National Center for
1KX9: Antennal Chemosensory Protein A6 From The Moth Mamestra Brassicae
J. Biol. Chem. (2002) 277 p.32094-32098» All references (3)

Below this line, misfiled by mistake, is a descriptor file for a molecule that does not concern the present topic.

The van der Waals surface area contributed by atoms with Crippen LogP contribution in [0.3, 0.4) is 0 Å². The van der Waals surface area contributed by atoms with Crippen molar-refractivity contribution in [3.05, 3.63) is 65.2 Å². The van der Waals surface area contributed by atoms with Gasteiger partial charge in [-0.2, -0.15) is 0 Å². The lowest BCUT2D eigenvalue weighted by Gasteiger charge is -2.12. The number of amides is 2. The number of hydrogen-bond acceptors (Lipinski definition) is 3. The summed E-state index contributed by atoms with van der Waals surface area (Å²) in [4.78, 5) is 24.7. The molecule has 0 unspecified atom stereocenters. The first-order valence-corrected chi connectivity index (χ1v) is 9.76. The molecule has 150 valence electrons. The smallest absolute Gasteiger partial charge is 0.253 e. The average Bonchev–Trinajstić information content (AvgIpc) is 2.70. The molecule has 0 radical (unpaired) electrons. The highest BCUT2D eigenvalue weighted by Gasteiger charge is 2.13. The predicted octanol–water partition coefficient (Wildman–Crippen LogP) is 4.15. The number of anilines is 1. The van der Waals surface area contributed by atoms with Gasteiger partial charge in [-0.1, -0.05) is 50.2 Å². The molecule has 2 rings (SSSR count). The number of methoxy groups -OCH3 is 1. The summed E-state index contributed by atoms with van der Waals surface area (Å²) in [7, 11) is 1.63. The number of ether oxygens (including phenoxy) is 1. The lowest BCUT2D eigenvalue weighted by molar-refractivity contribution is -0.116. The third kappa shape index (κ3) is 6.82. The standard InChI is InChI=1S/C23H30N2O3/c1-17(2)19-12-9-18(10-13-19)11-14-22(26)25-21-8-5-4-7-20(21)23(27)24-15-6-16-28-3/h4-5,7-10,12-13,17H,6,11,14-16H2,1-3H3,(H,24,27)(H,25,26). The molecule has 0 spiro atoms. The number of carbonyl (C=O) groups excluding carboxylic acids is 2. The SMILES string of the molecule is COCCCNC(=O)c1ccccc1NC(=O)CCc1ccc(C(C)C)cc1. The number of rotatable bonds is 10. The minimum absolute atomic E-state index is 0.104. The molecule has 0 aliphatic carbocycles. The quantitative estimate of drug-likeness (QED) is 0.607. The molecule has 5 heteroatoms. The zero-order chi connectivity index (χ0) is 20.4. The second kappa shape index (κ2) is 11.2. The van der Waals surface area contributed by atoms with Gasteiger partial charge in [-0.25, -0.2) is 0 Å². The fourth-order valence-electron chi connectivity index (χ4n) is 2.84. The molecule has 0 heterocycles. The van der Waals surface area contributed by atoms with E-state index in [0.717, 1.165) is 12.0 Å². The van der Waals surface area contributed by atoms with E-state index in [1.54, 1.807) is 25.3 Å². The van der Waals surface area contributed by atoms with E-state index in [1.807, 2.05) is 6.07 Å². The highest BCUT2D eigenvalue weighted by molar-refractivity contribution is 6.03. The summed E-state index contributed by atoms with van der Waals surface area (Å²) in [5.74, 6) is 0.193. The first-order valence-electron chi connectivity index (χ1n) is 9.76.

Chemosensory proteins (CSPs) are believed to be involved in chemical communication and perception. Such proteins, of M(r) 13,000, have been isolated from several sensory organs of a wide range of insect species. Several CSPs have been identified in the antennae and proboscis of the moth Mamestra brassicae. One of them, CSPMbraA6, a 112-amino acid antennal protein, has been expressed in large quantities and is soluble in the Escherichia coli periplasm. X-ray structure determination has been performed in parallel with ligand binding assays using tryptophan fluorescence quenching. The protein has overall dimensions of 25 x 30 x 32 A and exhibits a novel type of alpha-helical fold with six helices connected by alpha-alpha loops. A narrow channel extends within the protein hydrophobic core. Fluorescence quenching with brominated alkyl alcohols or fatty acids and modeling studies indicates that CSPMbraA6 is able to bind such compounds with C12-18 alkyl chains. These ubiquitous proteins might have the role of extracting hydrophobic linear compounds (pheromones, odors, or fatty acids) dispersed in the phospholipid membrane and transporting them to their receptor.